Scientist find possible inhabitable planet

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Re: Scientist find possible inhabitable planet

Postby nicomon » Thu Oct 07, 2010 3:12 am

Valhallen wrote:
Ace of Flames wrote:Considering it falls up, wouldn't fire be negative mass?
So to travel outside the solar system, we need to set ourselves on fire.
Relative to the air, yes. however, it seems that building a stable wormhole requires something with negative mass relative to empty space. You can get something sort of like that via the Casimir effect, but that's not nearly enough from what I've heard.


Theoretically/Speculatively speaking, wouldn't switching the locations(or charges, considering) of the electrons and protons in the atoms of the material work? It wouldn't be negative mass, but the inverted charge could have an effect of some kind.
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Re: Scientist find possible inhabitable planet

Postby Valhallen » Thu Oct 07, 2010 4:07 am

@zepherin
Well, not quite. Quantum teleportation works about thusly: Particles 1, 2, and 3 are at Point A. Particles 1 and 2 are entangled, and Particle 3 represents a qubit that is to be transported to Point B. Particle 2 is moved (not FTL) to Point B. An operation is performed on particles 1 and 3 such that their superposition is collapsed, classical information about Particles 1 and 3 is produced, and Particle 2 now has information about particle 3 in its quantum state. The classical information is sent (not FTL) to Point B and used to apply a transformation that converts the quantum state of Particle 2 into an exact replica of the original state of Particle 3, producing the qubit intact at Point B. Hence potentially useful for some applications, but not FTL travel or transmission of information.

Wormholes, on the other hand, would permit FTL travel according to certain solutions of the laws of physics as currently understood, even if they are completely impractical from an engineering point of view, and may not, in fact, exist.

nicomon wrote:Theoretically/Speculatively speaking, wouldn't switching the locations(or charges, considering) of the electrons and protons in the atoms of the material work? It wouldn't be negative mass, but the inverted charge could have an effect of some kind.
Switching the locations would get you plasma that would quickly return to normal atoms, and switching the charges would get you antimatter. Both still have positive mass, and would therefore be useless for propping open a wormhole unless used as a scaffolding for something with negative mass. Antimatter has some interesting properties, but I don't know of any that would be particularly relevant.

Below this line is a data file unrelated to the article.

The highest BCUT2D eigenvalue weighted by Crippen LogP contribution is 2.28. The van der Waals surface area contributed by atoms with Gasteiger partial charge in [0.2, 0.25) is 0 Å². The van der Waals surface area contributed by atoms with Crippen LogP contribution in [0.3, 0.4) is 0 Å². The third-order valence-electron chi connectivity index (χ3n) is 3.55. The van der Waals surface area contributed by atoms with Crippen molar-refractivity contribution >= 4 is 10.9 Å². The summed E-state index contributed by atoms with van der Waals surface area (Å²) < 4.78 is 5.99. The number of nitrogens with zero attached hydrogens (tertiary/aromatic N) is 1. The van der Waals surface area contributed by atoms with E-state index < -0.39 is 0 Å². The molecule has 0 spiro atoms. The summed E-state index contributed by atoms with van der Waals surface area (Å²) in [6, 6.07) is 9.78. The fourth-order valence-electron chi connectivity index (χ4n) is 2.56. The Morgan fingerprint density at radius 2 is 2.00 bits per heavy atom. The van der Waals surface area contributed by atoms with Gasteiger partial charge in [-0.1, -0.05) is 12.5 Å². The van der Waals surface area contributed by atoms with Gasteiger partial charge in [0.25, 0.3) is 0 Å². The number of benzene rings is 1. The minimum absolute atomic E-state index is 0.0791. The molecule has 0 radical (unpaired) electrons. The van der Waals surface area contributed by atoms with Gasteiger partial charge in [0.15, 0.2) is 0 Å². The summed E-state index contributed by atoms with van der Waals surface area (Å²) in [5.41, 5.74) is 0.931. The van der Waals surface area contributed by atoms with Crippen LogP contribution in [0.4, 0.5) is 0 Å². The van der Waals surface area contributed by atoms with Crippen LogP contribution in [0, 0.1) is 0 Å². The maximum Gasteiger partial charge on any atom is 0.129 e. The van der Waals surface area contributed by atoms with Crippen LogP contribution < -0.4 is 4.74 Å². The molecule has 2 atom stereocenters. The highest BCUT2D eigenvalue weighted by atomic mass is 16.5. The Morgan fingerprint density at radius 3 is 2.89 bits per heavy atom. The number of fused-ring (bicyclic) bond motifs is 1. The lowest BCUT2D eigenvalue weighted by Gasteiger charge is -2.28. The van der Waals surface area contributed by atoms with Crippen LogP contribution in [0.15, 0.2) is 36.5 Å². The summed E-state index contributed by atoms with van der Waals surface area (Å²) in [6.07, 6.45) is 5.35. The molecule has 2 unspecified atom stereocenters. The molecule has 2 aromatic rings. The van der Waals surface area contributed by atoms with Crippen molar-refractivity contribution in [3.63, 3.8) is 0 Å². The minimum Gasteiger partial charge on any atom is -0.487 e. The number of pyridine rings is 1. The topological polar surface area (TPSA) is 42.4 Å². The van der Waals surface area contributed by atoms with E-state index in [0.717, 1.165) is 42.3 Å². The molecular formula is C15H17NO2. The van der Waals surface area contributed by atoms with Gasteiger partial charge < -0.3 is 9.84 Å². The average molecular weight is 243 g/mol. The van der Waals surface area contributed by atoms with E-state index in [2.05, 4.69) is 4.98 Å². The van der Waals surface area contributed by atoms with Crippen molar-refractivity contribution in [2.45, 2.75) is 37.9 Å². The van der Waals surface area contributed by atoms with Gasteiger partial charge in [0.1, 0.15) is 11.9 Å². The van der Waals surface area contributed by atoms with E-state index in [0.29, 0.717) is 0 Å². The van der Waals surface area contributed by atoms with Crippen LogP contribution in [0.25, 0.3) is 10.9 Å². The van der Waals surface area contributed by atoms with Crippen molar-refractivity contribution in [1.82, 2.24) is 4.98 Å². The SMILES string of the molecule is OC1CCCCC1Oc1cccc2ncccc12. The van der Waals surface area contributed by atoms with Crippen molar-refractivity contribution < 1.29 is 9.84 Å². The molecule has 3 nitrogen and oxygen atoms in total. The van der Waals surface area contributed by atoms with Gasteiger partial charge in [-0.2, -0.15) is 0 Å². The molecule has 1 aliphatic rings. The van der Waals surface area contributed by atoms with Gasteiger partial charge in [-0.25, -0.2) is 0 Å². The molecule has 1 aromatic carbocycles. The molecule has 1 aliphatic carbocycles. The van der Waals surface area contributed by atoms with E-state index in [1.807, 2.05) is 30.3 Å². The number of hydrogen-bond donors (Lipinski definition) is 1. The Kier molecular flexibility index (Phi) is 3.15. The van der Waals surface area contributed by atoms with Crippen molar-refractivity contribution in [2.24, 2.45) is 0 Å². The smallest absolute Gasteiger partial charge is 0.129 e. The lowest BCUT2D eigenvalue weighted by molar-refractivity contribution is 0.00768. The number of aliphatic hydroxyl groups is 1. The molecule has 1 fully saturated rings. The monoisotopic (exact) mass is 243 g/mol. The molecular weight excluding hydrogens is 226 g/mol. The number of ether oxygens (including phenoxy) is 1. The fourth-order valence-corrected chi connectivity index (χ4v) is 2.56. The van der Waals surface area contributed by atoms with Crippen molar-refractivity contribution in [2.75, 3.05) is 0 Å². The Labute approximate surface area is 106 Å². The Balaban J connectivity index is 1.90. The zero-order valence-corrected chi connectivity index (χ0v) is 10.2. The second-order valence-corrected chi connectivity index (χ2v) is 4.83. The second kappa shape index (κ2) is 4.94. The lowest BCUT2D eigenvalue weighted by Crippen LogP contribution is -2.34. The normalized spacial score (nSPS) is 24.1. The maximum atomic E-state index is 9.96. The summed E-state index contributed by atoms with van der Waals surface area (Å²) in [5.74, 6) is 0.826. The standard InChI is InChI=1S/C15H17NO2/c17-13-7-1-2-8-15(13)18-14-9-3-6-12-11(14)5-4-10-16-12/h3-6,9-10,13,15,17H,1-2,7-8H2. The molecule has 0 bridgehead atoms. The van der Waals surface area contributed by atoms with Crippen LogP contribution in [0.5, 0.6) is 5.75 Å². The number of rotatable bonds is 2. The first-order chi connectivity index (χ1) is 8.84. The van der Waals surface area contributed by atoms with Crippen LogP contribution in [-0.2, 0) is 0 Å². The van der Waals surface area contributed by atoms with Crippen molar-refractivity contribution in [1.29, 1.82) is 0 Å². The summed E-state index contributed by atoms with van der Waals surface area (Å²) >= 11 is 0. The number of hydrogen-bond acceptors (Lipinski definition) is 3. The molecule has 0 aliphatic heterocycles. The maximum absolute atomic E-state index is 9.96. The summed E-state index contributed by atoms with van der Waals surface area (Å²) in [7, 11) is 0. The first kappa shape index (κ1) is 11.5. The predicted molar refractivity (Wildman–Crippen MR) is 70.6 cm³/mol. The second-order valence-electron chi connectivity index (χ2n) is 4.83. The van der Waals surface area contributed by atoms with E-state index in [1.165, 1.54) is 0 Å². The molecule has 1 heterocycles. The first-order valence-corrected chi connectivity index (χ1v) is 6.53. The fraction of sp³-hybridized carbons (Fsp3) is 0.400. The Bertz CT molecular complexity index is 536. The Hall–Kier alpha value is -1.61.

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Re: Scientist find possible inhabitable planet

Postby nicomon » Thu Oct 07, 2010 4:48 am

Valhallen wrote:@zepherin
Well, not quite. Quantum teleportation works about thusly: Particles 1, 2, and 3 are at Point A. Particles 1 and 2 are entangled, and Particle 3 represents a qubit that is to be transported to Point B. Particle 2 is moved (not FTL) to Point B. An operation is performed on particles 1 and 3 such that their superposition is collapsed, classical information about Particles 1 and 3 is produced, and Particle 2 now has information about particle 3 in its quantum state. The classical information is sent (not FTL) to Point B and used to apply a transformation that converts the quantum state of Particle 2 into an exact replica of the original state of Particle 3, producing the qubit intact at Point B. Hence potentially useful for some applications, but not FTL travel or transmission of information.

Wormholes, on the other hand, would permit FTL travel according to certain solutions of the laws of physics as currently understood, even if they are completely impractical from an engineering point of view, and may not, in fact, exist.

nicomon wrote:Theoretically/Speculatively speaking, wouldn't switching the locations(or charges, considering) of the electrons and protons in the atoms of the material work? It wouldn't be negative mass, but the inverted charge could have an effect of some kind.
Switching the locations would get you plasma that would quickly return to normal atoms, and switching the charges would get you antimatter. Both still have positive mass, and would therefore be useless for propping open a wormhole unless used as a scaffolding for something with negative mass. Antimatter has some interesting properties, but I don't know of any that would be particularly relevant.


What if Particle 2 of the entanglement is antimatter, and Particle 1 is still normal matter?
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Re: Scientist find possible inhabitable planet

Postby Vegedus » Thu Oct 07, 2010 6:08 am

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Re: Scientist find possible inhabitable planet

Postby Mathias » Thu Oct 07, 2010 10:19 am

Divide by zero and you open wormholes to parallel dimensions.
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Re: Scientist find possible inhabitable planet

Postby Morpheus » Thu Oct 07, 2010 10:41 am

I divided by 0 once.
But that's a story for another day.
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Re: Scientist find possible inhabitable planet

Postby Vegedus » Wed Oct 20, 2010 1:42 am

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